More Than 2500 deaths in England Linked to 2020 Heatwaves

Dawn O'Shea

November 24, 2020

More than 2500 deaths occurred in England during summer 2020 as a result of heatwaves, suggest figures from Public Health England (PHE).

During summer 2020, there were three periods that met the PHE heatwave definition:

  • Episode 1: 23-27 June.

  • Episode 2: 30 July to 1 August.

  • Episode 3: 5-15 August.

A new PHE report estimates that the total cumulative all-cause excess mortality across the three episodes was 2556 (95% CI, 2139-2926), with 311 (95% CI, 126-446) excess deaths in the 0-64 years group and 2244 (95% CI, 1887-2606) excess deaths observed in the 65+ years group.

Statistically significant excesses were observed in all regions of England, except for the North East and the Yorkshire and Humber.

Cumulative excess all-cause mortality related to heatwaves in summer 2020 was the highest observed since the introduction of the Heatwave Plan for England. The report states that the severity and intensity of the heatwave alone does not fully explain the magnitude of the effects observed. PHE says further work is required to explore how the concurrent risk of COVID-19 and heatwaves may have intersected to amplify these effects.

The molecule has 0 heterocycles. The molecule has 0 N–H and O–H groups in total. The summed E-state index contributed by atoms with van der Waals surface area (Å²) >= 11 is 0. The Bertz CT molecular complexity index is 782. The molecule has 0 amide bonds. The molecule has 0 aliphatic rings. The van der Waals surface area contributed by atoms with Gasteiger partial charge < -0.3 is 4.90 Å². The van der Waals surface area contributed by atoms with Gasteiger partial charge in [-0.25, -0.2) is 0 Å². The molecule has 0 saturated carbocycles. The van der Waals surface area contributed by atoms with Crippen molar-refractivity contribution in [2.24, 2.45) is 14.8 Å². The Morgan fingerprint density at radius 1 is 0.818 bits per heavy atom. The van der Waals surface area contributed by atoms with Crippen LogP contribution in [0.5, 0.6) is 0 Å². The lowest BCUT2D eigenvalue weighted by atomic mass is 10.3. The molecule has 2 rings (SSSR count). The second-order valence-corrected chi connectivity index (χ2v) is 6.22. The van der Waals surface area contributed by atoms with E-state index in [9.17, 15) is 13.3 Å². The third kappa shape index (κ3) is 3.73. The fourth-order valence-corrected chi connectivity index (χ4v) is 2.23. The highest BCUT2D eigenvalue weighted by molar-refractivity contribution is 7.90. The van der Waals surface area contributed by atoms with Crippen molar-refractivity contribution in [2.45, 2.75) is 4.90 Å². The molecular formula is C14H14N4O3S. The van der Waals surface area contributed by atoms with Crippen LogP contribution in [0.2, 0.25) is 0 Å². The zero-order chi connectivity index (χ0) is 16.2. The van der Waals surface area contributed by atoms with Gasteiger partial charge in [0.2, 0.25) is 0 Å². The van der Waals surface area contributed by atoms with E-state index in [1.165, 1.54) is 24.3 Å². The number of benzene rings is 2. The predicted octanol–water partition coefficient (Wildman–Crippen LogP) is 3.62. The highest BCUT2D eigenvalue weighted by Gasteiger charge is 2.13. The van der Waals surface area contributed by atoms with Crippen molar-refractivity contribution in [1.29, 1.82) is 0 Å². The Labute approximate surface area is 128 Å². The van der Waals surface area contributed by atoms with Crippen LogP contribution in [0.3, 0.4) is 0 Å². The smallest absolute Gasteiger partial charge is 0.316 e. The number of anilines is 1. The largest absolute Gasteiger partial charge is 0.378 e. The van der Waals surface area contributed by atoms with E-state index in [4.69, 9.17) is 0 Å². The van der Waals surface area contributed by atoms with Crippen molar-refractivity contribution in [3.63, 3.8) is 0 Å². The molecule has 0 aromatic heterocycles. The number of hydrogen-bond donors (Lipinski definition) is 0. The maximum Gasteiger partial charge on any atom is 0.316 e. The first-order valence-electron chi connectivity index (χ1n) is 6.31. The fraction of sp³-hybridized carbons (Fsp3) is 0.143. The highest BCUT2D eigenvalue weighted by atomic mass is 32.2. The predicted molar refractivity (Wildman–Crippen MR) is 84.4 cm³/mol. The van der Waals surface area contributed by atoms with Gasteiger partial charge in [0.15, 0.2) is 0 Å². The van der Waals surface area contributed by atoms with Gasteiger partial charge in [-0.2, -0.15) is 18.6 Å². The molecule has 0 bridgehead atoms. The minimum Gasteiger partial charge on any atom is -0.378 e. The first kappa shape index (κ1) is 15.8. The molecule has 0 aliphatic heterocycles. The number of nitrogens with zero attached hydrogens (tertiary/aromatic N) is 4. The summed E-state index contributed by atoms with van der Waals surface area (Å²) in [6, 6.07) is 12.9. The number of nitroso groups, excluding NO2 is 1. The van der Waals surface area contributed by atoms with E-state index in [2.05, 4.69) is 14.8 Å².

Excess all-cause mortality was calculated by comparing the average number of all-cause deaths on heatwave days with the average from the preceding and subsequent seven non-heatwave days, having subtracting the estimated number of deaths attributed to COVID-19 on those days.

The number of COVID-19 deaths was taken from deaths reported either by Office for National Statistics (ONS) as COVID-19 on death certificate or a death for any reason within 60 days of a COVID-19-positive PCR test. The all-cause deaths data were obtained from the General Registry Office with the location of death according to the region of the office where registration occurred. Deaths were corrected for delays in registration.

This article originally appeared on Univadis, part of the Medscape Professional Network.


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